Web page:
Are farmers fanning the flames of Ireland’s scorched summer?

gorse-fireSince the beginning of March, thousands of acres of forest, woodland and moorland have gone up in flames.  Unusually dry weather at the start of May saw a spike in the incidence of wildfires and in one single day, thirty to forty fires were raging across the country. Continue reading “Are farmers fanning the flames of Ireland’s scorched summer?”

Thinking On The Hoof – Hoof care in dairy cows

hoof-blog

Lameness and hoof health in the dairy cow continues to be one of the greatest challenges for the dairy industry.  Preventing and treating lameness is a never-ending task for dairy farmers. Rarely do we find a dairy farm that doesn’t have a cow or two favouring a foot that needs attention. It may be due to neglected hoof trimming, injury,digital dermatitis (Mortellaro) or laminitis. Some lameness in dairy cattle can be congenital or the result of injury to the hip and pelvis. By far the majority of lameness in dairy cows, however, is the result of poor hoof care and from pathogenic bacterial challenges.
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A look at life on the farm in 1960’s rural Ireland

blog-1960Hippies were shocking America. The teddy boys and girls were swinging in London. The Cuban missile crisis had the world holding its breath. But home in rural Ireland, like some black and white Christmas nostalgia advertisement, life was jogging along slowly and steadily. It was a gentle past. Hard work, travelling by bicycle and long lazy afternoons are our collective memory.  Creamery cans were functional items, not garden ornaments. Horses and donkeys were working animals, not luxury pets for amusing the grandchildren on a long weekend.  Sunday was a true day of rest with not a soul moving after mass in the villages in towns. 1960 farming was a far cry from the online shopping, drone launching, machinery driven farming of today.
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The seven tell-tale signs of a sheep farmer

sheep-farmerWe are right in the middle of lambing season and ghostly figures are seen making hurried expeditions to the supermarket, the vets and to Agirdirect stores to snatch supplies and rushing home to continue their 24 hour vigils.  While the rest of the population is rejoicing in spring weather and dancing through the daffodils, sheep farmers are grabbing a few minutes sleep between in the car while collecting the children from school and trudging through the fields of sideways rain searching for that one difficult ewe that has wandered off to give birth under some distant hedgerow.  Like extras from the ‘Walking Dead’ with the exhausted pallor of new parents who were unexpectedly presented with quintuplets, these are the sheep farmers of Ireland. Here are seven signs that you are looking at sheep farmers and not remnants from the zombie apocalypse.
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Rural Crime- Let’s not lose ourselves in fear

ruralcraime

Crime in Rural areas continues to be a difficult and worrying issue for country dwellers.  Rural crime has not reduced in the past few years and we are being told by many media outlets that rural crime is actually on the increase. These fear headlines are always popular in terms of selling papers, but do the facts actually point to an increase in threats to people living in the more isolated areas.  Reports from the Gardai cite two or three criminal families as being responsible for a large proportion of the thefts and burglaries around the country. Despite this important piece of intelligence, the statistics for rural crime do show a significant increase.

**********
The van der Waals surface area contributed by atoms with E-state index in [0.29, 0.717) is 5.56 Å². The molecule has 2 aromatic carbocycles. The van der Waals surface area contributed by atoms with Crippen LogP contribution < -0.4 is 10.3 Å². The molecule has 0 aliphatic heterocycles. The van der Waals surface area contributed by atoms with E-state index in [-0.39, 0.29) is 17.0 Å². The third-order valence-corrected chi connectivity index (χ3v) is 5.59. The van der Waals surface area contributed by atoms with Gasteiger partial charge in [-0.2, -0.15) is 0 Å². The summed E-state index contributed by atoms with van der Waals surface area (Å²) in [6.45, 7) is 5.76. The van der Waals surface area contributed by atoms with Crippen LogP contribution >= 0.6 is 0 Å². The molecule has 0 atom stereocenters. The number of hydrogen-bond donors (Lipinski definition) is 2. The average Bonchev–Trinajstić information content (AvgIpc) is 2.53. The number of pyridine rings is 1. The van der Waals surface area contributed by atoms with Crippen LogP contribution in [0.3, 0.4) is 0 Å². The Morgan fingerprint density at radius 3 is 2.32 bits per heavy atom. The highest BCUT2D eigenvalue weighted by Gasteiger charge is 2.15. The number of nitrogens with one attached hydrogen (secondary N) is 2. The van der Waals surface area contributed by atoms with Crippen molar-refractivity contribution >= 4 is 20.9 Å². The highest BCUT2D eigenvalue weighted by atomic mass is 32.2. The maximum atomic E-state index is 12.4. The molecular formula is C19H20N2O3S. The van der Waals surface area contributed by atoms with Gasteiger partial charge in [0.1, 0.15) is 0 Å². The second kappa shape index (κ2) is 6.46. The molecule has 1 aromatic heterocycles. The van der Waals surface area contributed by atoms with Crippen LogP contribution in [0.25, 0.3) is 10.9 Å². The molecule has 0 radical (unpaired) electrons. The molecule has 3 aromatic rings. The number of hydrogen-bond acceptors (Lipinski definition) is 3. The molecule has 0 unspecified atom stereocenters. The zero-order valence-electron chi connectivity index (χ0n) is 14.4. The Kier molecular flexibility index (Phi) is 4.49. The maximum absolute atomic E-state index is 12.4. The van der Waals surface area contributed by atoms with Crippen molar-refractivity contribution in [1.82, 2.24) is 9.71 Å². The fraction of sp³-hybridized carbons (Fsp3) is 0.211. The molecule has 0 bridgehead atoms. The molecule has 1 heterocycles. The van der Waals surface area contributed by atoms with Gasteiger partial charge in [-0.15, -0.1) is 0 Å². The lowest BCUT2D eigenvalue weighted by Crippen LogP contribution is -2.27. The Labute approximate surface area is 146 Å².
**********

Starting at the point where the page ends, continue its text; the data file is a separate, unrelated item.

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Prevention is better than cure. Avoiding farm accidents.

safety-blog

The agricultural industry has a higher incident of injury and fatalities than any other employment sector in Ireland.  Despite publicity and awareness campaigns, the incidents of farm accidents are not decreasing. In fact, the Health and Safety Authority state that farmers only implement safety procedures AFTER they have had a serious accident.  It is time to take action and to reduce these distressing statistics and clearly the responsibility and the motivation for such action lies with farmers themselves.
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Milk & Honey, The Life Of An Irish Dairy Farmer

irish dairy farmer

The weekly log of a dairy farmer’s life is pretty mundane and can have the intensity and the repetition of ‘groundhog day’. Basically you move cows, clean cows, milk cows, clean cows, move cows, milk cows on a never ending carousel of tasks broken only by a spot of trouble shooting as a case of scour or a faulty machine interrupts the flow of milk and work. It’s a demanding job with diminishing returns (for this year anyway) Diary of a dairy farmer. This is what the media says about my demanding job.

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Droning on and on – Technical innovations and agriculture in the past 20 years.

It might be hard to believe it sometimes, but technology is actually making life easier for all of us.

For the average Irish farmer, it certainly might not seem that way at four am on a winter’s morning, as he ties a rope round a calves legs and gets ready to haul him into the world. Freezing hands, sideways rain and the whole planet asleep. Man versus nature, as it has always been. But even for the smaller farmers of this country, advances in technology has made life much easier.  Let’s take a look at some of the innovations which have improved our lives in the past 20 years and at those which promise to make it easier in the farming future.
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